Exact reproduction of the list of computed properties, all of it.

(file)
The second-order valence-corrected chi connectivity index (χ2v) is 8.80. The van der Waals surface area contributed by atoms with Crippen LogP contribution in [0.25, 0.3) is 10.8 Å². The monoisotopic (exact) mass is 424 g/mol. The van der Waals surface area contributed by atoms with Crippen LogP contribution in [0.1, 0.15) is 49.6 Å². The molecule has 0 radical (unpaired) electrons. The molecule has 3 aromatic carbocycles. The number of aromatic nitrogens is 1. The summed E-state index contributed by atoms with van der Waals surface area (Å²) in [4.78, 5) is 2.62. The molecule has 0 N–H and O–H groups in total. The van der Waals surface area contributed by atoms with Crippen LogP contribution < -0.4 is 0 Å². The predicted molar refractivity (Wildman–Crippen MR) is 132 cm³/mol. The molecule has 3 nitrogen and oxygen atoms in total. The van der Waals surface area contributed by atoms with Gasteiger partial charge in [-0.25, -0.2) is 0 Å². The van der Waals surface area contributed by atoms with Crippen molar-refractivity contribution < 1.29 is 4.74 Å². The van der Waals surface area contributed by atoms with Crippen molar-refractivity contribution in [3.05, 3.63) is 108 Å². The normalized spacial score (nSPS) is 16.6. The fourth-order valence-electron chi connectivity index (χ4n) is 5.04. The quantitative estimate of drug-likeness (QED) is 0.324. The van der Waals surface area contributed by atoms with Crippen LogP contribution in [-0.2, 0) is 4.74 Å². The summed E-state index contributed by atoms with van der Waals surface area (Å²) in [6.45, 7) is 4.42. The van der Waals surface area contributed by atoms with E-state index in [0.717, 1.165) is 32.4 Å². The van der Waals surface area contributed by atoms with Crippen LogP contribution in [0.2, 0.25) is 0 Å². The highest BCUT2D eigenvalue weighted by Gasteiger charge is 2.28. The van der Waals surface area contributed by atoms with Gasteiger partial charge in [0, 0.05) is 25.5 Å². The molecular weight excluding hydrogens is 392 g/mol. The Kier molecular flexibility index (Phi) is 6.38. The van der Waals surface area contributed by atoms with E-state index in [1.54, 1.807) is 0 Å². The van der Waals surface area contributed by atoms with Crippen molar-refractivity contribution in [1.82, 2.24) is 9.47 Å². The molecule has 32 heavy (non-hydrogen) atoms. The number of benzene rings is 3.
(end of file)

The second-order valence-corrected chi connectivity index (χ2v) is 8.80. The van der Waals surface area contributed by atoms with Crippen LogP contribution in [0.25, 0.3) is 10.8 Å². The monoisotopic (exact) mass is 424 g/mol. The van der Waals surface area contributed by atoms with Crippen LogP contribution in [0.1, 0.15) is 49.6 Å². The molecule has 0 radical (unpaired) electrons. The molecule has 3 aromatic carbocycles. The number of aromatic nitrogens is 1. The summed E-state index contributed by atoms with van der Waals surface area (Å²) in [4.78, 5) is 2.62. The molecule has 0 N–H and O–H groups in total. The van der Waals surface area contributed by atoms with Crippen LogP contribution < -0.4 is 0 Å². The predicted molar refractivity (Wildman–Crippen MR) is 132 cm³/mol. The molecule has 3 nitrogen and oxygen atoms in total. The van der Waals surface area contributed by atoms with Gasteiger partial charge in [-0.25, -0.2) is 0 Å². The van der Waals surface area contributed by atoms with Crippen molar-refractivity contribution < 1.29 is 4.74 Å². The van der Waals surface area contributed by atoms with Crippen molar-refractivity contribution in [3.05, 3.63) is 108 Å². The normalized spacial score (nSPS) is 16.6. The fourth-order valence-electron chi connectivity index (χ4n) is 5.04. The quantitative estimate of drug-likeness (QED) is 0.324. The van der Waals surface area contributed by atoms with Crippen LogP contribution in [-0.2, 0) is 4.74 Å². The summed E-state index contributed by atoms with van der Waals surface area (Å²) in [6.45, 7) is 4.42. The van der Waals surface area contributed by atoms with E-state index in [0.717, 1.165) is 32.4 Å². The van der Waals surface area contributed by atoms with Crippen LogP contribution in [0.2, 0.25) is 0 Å². The highest BCUT2D eigenvalue weighted by Gasteiger charge is 2.28. The van der Waals surface area contributed by atoms with Gasteiger partial charge in [0, 0.05) is 25.5 Å². The molecular weight excluding hydrogens is 392 g/mol. The Kier molecular flexibility index (Phi) is 6.38. The van der Waals surface area contributed by atoms with E-state index in [1.54, 1.807) is 0 Å². The van der Waals surface area contributed by atoms with Crippen molar-refractivity contribution in [1.82, 2.24) is 9.47 Å². The molecule has 32 heavy (non-hydrogen) atoms. The number of benzene rings is 3.